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The Forefront of Space Science

Source of Solar Wind Revealed by HINODE
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Observation of the solar wind’s source

Fig. 1 shows the solar corona shot by HINODE's XRT. In the left image showing the entire Sun, an active region is visible in the center (region of bright corona in soft X-ray over sunspot, etc.). A coronal hole can also be seen next to the active region. A coronal hole is a dark corona region, so named because it looks like a hole when observed in soft X-ray. The right image shows the enlarged observed area by XRT. As indicated by dotted lines, streaky magnetic lines extend upward from the border of the active region and the corona hole. It was discovered that coronal gas flowed out continuously along these magnetic lines during the three-day observation period. The white circle in the figure shows the spot where the gas emerges, or the root of the streaky magnetic lines. Temperature measurement with XRT indicated that the temperature of the gas was about 1.1 million deg. C. YOHKOH's SXT was unable to trace the movement of this temperature gas. On the other hand, it was found that, based on the pattern of the gas flow, the speed of the gas in the projection plane (plane perpendicular to the line of sight) was typically 140 km/sec.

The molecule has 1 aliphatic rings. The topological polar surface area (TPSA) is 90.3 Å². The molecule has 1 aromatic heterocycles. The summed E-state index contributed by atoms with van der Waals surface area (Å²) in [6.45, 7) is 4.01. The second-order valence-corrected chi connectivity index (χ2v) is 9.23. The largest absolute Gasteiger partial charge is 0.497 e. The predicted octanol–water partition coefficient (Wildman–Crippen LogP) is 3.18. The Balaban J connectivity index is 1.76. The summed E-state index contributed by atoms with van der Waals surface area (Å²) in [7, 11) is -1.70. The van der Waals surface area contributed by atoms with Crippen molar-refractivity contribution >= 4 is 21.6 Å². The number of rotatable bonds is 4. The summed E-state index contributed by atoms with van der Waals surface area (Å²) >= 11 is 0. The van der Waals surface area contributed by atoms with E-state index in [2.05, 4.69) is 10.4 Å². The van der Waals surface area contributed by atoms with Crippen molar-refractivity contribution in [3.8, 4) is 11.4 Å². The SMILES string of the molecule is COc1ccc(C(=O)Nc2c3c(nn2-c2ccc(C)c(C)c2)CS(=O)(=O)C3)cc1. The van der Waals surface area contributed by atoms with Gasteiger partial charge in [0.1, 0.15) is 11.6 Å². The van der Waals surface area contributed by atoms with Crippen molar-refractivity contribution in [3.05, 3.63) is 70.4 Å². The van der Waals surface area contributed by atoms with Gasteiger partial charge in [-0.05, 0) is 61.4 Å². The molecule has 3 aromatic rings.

Figure 1

Figure 1. X-ray image of the entire Sun shot by XRT (left) and enlarged image of the observed area (right).
Both figures are expressed in false color. It was discovered that coronal gas continuously ascends out along the streaky magnetic lines from the area marked by the white circle in the right figure.

Incidentally, even if what travels on the magnetic lines is not flow (movement of gas in one direction) but wave (density wave), the pattern would be observed as if it were gas flow. The spectral data by EIS observation conducted simultaneously, however, showed that the emission-line spectrum of coronal gas at the gas outflow site and its vicinity was Doppler-shifted to shorter wavelength side (Fig. 2). This suggests that the gas comes in our direction at about 50 km/sec. By merging the observation data of XRT and EIS, it was confirmed that the gas indeed moved up.

Figure 1

Figure 2. Site of coronal gas outflow observed by EIS
Intensity map of iron-ion emission line (left) and Doppler-velocity map (right). The gas outflow site is indicated by the white arrow in the right figure.

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